We know that high carb foods raise our insulin levels. Insulin is the hormone responsible for removing the sugar from the blood and storing it away as fat. So, when 70-80% of our consumption is based on a mix of high and low carb foods, it's no wonder how we've got to where we are.
Our mindset has been altered not just from the introduction of these guidelines but from food manufacturers who have created a whole new industry...low fat products!
Low Carb / Keto
Keto nutrition is a step not only in the right direction but back to before politicians and food manufacturers created the nutritional guidelines. Up until the 1960s there were no such things as guidelines for what we should and shouldn't eat and the introduction of such guidelines was not based on any scientific evidence.
Before the time of the guidelines being introduced we ate butter, bacon and cheese; before the climbing rates of metabolic syndrome we would enjoy natural yogurt made the way it is supposed to be made.
Nutrition on the keto way of eating is using real foods, giving the body essential mineral and vitamins and all the time feeling like you are not missing out of going hungry. 'Keto nutrition' is not bars, shakes, pills, or any other products that have been labelled 'low carb' or 'keto' but contain a multitude of inflammatory & artificial ingredients.
Cheese- Mature Cheddar, Monteray Jack, Cream Cheese, Brie/Camembert, Goats Cheese, Mozzarella and Mascarpone.
Sliced Meats- Salami, Chorizo, Corned Beef, Pastrami, Ham.
Meats- Chicken Thighs/legs, Bockwurts Sausage, 97% Pork Sausages, Back or Streaky Back Bacon, Pork Chops, Steaks, Lamb Steak, Lamb Mince (20% fat), Beef Rib Eye, Beef Rump Steak, Mince Beef (20% fat).
Coconut Flour is one of the two main flour replacements used in low carb foods. This is available in most big supermarkets but it is rarely placed with the flour so it might take a little looking for.
Stevia is considered to be one of the best sweeteners available, along with Erythritol and Xylitol. You will often find these mixed together but be aware that the cheaper sweeteners can be as much as 99% maltrodextrin and 1% Stevia but sold as a Stevia sweetener. Maltrodextrin is at the very top of the G.I list and is best to be avoided. Be sure to look at the ingredients of the sweeteners before you buy them - one brand to stay away from is Aldi's own 'Stevia', which is 99% maltodextrin. Below you will find images of the only sweeteners we have found in UK supermarkets that do not contain added nasties.
Many 'sugar free', 'low carb', 'Atkins', and 'keto' items in supermarkets and coffee shops will also contain nasty sweeteners such as maltrodextrin, polydextrose, and maltitol.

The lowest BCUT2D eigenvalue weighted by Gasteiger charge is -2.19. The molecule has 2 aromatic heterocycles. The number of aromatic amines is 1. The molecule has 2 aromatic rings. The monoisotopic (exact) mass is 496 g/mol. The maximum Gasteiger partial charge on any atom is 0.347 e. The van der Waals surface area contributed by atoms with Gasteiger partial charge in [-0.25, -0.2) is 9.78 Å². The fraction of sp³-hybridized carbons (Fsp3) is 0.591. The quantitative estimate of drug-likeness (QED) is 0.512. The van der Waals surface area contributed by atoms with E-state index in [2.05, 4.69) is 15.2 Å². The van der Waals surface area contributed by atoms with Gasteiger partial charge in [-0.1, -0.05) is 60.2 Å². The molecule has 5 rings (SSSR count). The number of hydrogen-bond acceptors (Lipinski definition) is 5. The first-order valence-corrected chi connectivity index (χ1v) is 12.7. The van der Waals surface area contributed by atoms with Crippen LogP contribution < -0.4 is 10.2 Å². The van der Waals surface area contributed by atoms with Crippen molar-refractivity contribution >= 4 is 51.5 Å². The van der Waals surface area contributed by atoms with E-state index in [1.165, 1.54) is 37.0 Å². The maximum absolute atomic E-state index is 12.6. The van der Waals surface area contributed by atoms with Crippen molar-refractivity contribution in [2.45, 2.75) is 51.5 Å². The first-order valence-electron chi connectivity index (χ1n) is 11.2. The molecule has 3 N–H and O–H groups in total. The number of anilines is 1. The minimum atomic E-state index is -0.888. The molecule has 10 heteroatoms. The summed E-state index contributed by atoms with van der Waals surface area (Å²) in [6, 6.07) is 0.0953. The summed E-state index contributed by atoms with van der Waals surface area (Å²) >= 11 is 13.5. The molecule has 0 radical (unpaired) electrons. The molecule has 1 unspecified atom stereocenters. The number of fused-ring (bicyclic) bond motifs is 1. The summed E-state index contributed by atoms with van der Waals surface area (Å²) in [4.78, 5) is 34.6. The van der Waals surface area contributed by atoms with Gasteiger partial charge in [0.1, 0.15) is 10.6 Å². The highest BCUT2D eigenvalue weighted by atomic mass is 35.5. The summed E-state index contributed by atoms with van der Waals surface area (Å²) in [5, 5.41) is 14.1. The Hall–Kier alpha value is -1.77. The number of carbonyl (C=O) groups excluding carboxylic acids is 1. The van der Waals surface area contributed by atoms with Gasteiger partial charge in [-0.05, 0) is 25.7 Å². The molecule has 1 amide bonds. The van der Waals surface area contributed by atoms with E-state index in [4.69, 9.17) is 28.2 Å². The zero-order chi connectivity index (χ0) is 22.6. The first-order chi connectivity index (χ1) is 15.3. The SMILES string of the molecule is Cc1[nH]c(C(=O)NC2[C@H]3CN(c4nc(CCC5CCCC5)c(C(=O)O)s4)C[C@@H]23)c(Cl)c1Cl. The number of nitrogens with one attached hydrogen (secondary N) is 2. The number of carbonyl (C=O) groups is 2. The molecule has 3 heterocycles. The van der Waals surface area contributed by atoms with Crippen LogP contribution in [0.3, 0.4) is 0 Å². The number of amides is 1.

In the first days and weeks of starting to reduce carbs, it's important to stick to some basic principles.
The first and most obvious is to remove if possible all of what you would have previously used in the way of bread, rice, pasta and potatoes. Other sources of refined carbs are all breakfast cereals including oats, jams, tins of beans, bags of sugar & flour, jars of honey or other liquid sugars such as agave syrup. You will also want to look at moving any hot chocolate mixes, cappuccino sachets and of course any biscuits, crisps and chocolates out of eyesight. Click here for a list of what to eat and what to avoid.
The focus of every meal should always start with a good choice of protein. Accompany this with good quality fats such as olive oil, butter, coconut oil, ghee or avocado and finally choose some nutrient dense low carb vegetables to complete your meal.
Shopping for the right ingredients is essential. All the key ingredients are in most regular supermarkets, they just might require a little finding. Take a look at the 'Keto Essentials' to help you find the right ingredients and hopefully save you some time and money.
The best way to start your new lifestyle is to make a plan. Before heading out to the shops take some time to look through the free recipe library and choose a few new dishes to try. Select maybe 2 or 3 different breakfasts, things like the pancakes are a great way to start and can be made in advance to keep things quick and simple on those busy mornings. Save the cooked breakfasts for the mornings you can sit and enjoy with the family.
Choose lunch dishes to suit your work / family commitments. Salads, soups & scotch eggs are all great dishes that can be made in advance and enjoyed anywhere.
Dinner is where we need the most planning as we generally prefer to eat different dishes most evenings. Getting organised will save you a lot of time and stress. Even just knowing what you are going to have and shopping accordingly will remove the uncertainty of 'what's for dinner?' Whether it's just a meal for one or feeding the family having a plan will really help with not becoming overwhelmed. Our MMM! Journal can help with this :)